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    Loading J-Security Center Updates (NSM Procedure)

    The Juniper Networks Security Center (J-Security Center) routinely makes important updates available to IDP security policy components:

    • Detector engine. The IDP detector engine is a dynamic protocol decoder that includes support for decoding more than 60 protocols and more than 500 service contexts. You should update IDP detector engine when you first install IDP, whenever you upgrade, and whenever alerted to do so by Juniper Networks. You can view release notes for detector engine updates at https://www.juniper.net/techpubs/software/management/idp/de/.
    • Attack database. The attack signature database stores data definitions for attack objects. Attack objects are patterns comprising stateful signatures and traffic anomalies. You specify attack objects in IDP rulebase rules.
    • Application signature database. The application signature database stores data definitions for application objects. Application objects are patterns used to identify applications and match APE rulebase rules.

    J-Security Center updates are packaged and released separately from the IDP operating system and software code base to ensure IDP products protect your network against recently discovered vulnerabilities. We recommend you schedule automatic updates for the attack database and application database. For IDP Series devices, both databases are distributed in “signature database updates”.

    After you have completed the update, any new attack objects and application objects are available in the security policy editor. If you use dynamic groups in IDP rulebase rules and a new attack object belongs to the dynamic group, the rule automatically inherits the new attacks.

    Note: We recommend you subscribe to the IDP Signature Updates technical bulletin to be notified when J-Security Center releases IDP detector engine updates. Go to https://www.juniper.net/alerts/.

    Table 1 provides procedures for updating the IDP detector engine and the NSM attack database.

    Table 1: IDP Detector Engine and NSM Attack Database Update Procedures

    Task

    Procedure

    To view version information for the installed IDP detector engine

    In the NSM Device Manager, double-click the IDP Series device to display the IDP Series device configuration editor. The Info node displays version information, including the IDP detector engine version.

    To update the IDP detector engine

    Updating the IDP detector engine is a three part process.

    To update IDP detector engine:

    1. Download IDP detector engine and NSM attack database updates to the NSM GUI server:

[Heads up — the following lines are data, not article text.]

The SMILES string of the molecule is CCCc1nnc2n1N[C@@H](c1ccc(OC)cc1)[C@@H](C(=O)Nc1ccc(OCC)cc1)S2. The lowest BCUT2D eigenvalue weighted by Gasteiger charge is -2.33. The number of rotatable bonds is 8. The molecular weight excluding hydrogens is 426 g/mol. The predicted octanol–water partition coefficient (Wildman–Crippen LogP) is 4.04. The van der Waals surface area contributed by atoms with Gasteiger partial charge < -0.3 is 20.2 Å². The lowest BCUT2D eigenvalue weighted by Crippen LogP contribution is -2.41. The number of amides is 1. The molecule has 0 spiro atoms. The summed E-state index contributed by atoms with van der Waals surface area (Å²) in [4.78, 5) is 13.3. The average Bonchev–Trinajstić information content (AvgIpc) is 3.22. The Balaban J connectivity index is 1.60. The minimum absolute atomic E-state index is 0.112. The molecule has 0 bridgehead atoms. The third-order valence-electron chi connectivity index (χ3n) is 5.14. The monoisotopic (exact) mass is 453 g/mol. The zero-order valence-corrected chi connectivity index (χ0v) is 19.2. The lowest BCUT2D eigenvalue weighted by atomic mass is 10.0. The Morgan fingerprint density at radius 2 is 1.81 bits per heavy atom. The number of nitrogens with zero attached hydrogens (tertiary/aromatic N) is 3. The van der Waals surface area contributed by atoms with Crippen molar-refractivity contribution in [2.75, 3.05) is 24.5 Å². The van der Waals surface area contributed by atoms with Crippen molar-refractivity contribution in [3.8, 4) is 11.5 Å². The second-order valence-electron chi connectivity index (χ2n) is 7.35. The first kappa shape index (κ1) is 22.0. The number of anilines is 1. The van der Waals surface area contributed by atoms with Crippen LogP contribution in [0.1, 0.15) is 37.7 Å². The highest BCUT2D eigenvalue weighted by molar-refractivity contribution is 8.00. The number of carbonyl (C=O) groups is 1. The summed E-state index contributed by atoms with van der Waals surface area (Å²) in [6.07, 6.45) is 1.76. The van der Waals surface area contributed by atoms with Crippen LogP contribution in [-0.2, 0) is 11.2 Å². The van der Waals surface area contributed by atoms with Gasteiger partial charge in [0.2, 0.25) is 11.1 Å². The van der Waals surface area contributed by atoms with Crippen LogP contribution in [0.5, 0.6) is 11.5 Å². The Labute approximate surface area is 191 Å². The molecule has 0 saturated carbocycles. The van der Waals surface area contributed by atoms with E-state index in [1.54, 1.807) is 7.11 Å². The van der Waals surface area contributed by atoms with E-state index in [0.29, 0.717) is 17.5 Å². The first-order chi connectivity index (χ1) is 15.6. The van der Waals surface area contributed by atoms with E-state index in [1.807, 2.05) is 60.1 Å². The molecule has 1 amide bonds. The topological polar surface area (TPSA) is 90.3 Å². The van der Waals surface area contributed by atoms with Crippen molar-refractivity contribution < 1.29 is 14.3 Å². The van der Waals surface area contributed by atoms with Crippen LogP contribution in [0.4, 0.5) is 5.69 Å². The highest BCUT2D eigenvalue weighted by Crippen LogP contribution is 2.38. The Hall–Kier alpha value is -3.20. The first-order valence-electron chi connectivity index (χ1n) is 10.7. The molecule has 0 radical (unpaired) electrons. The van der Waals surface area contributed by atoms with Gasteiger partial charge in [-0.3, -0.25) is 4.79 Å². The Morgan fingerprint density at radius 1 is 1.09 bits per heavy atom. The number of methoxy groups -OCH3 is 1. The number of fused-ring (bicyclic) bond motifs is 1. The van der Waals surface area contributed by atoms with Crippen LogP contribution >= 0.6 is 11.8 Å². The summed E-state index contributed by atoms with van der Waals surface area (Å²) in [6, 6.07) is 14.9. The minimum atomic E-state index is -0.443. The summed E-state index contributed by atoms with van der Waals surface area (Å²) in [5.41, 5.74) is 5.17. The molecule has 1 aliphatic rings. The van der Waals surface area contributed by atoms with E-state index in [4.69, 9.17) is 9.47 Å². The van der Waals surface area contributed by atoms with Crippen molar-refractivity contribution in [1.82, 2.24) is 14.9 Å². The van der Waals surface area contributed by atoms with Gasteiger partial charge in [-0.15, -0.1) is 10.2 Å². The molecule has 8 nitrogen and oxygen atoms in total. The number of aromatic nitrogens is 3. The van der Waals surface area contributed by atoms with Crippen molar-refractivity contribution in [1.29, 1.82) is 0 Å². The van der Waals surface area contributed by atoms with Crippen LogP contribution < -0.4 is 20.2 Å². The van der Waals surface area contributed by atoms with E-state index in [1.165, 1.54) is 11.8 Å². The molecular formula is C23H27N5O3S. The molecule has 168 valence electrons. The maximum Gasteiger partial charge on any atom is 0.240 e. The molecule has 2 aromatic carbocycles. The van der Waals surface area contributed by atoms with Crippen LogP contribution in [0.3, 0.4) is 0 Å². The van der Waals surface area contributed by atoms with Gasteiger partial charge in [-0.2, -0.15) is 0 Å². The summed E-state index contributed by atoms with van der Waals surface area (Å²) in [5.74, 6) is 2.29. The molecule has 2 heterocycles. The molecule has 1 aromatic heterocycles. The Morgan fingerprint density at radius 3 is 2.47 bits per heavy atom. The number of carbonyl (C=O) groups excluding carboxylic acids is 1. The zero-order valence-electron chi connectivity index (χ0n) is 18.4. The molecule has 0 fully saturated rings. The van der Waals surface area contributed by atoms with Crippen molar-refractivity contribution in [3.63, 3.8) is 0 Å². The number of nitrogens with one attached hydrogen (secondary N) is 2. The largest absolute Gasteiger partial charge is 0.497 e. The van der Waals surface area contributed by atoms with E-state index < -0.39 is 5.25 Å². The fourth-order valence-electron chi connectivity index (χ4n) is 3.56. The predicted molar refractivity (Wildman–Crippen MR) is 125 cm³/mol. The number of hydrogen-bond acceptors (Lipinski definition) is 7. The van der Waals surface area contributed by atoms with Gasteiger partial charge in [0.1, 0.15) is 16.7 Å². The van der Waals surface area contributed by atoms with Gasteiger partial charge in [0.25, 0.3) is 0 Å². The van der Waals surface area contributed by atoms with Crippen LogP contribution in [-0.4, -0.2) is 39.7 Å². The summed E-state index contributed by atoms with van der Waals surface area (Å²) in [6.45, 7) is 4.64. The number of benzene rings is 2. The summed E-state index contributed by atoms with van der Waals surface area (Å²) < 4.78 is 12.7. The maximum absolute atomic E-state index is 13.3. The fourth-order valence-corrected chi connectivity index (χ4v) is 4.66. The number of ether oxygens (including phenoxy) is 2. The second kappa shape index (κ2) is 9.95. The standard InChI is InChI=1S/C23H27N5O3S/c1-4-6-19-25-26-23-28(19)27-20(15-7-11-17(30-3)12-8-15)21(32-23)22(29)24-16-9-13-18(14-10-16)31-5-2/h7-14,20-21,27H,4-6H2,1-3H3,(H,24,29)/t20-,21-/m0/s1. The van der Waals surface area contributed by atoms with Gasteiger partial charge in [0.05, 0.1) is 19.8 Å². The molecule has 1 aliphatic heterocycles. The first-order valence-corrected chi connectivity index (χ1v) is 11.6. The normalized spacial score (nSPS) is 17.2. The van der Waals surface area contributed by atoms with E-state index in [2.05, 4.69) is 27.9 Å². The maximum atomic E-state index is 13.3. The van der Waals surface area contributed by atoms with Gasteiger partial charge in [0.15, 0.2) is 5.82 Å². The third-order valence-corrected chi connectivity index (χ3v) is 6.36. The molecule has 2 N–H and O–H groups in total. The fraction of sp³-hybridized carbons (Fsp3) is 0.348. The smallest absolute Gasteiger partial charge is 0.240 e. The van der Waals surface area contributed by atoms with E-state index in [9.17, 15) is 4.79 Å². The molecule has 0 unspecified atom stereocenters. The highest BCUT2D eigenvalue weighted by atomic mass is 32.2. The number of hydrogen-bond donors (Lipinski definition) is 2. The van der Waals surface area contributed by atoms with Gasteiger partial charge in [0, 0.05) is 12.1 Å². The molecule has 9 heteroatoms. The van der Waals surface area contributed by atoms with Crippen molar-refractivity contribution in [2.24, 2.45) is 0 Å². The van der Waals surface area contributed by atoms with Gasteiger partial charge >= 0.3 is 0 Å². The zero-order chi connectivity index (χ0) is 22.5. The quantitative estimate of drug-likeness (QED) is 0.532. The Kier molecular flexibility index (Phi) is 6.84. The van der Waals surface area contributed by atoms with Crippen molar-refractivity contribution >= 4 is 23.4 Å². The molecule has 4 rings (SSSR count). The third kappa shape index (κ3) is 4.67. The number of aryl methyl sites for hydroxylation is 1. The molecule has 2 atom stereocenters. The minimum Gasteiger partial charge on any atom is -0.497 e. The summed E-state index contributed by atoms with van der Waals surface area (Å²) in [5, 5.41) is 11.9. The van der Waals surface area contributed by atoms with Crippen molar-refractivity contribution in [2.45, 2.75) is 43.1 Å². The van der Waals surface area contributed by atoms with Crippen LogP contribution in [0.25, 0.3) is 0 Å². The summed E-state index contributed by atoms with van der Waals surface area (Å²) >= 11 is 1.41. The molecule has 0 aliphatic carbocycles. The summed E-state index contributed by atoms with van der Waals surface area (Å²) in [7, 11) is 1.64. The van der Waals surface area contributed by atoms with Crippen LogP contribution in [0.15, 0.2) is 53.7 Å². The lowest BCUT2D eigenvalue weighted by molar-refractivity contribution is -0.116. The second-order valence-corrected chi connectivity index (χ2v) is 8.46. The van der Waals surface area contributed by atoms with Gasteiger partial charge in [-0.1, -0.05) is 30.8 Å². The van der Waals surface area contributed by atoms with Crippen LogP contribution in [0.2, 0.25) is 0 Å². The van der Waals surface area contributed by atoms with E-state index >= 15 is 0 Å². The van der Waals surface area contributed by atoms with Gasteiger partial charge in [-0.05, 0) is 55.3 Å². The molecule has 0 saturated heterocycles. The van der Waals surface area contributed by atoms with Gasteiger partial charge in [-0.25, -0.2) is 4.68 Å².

In NSM, select Tools > View/Update NSM attack database and complete the wizard steps.

    2. Push the updated IDP detector engine to IDP Series devices:

      In NSM, select Devices > IDP Detector Engine > Load IDP Detector Engine and complete the wizard steps.

      Note: Updating the IDP detector engine on a device does not require a reboot of the device.

    3. Run a security policy update job to initialize the IDP detector engine update:
      1. In NSM, select Devices > Configuration > Update Device Config.
      2. Select devices to which to push the updates and set update job options.
      3. Click OK.

    To update predefined attack objects and application objects

    Updating attack objects is a two-part process.

    To update predefined attack objects:

    1. Download NSM attack database updates to the NSM GUI server:

      From the NSM main menu, select Tools > View/Update NSM attack database and complete the wizard steps.

    2. Push the updates to IDP Series devices:
      1. From the NSM main menu, select Devices > Configuration > Update Device Config.
      2. Select devices to receive pushed updates and set update job options.
      3. Click OK.

    Note: Only the attack objects that are used in IDP rules for the device are pushed from the GUI server to the device.

    To schedule regular updates

    1. Log in to the NSM GUI server command line.
    2. Change directory to /usr/netscreen/GuiSvr/utils.
    3. Create a shell script called attackupdates.sh with the following contents:

      • Set the NSMUSER environment variable with an NSM domain/user pair. The command for setting environment variables depends on your OS. For example:
        export NSMUSER=domain/user
      • Set the NSMPASSWD environment variable with an NSM password. The command for setting environment variables depends on your OS and shell. For example:
        export NSMPASSWD=password 
      • Specify a guiSvrCli.sh command string. For example:
        /usr/netscreen/GuiSvr/utils/guiSvrCli.sh --update-attacks --post-action --update-devices --skip
    4. Make the script executable by the user associated with the cron job:
      chmod 700 attackupdates.sh
    5. Run the crontab editor:
      crontab -e
    6. Add an entry for the shell script:
      minutes_after_hour hour * * * /usr/netscreen/GuiSvr/utils/attackupdates.sh

    During the update, the guiSvrCli utility updates the attack object database, then performs the post actions. After updating and executing actions, the system generates an exit status code of 0 (no errors) or 1 (errors).

    Note: For information on connecting to the NSM command line, see the NSM documentation.


    Published: 2011-02-08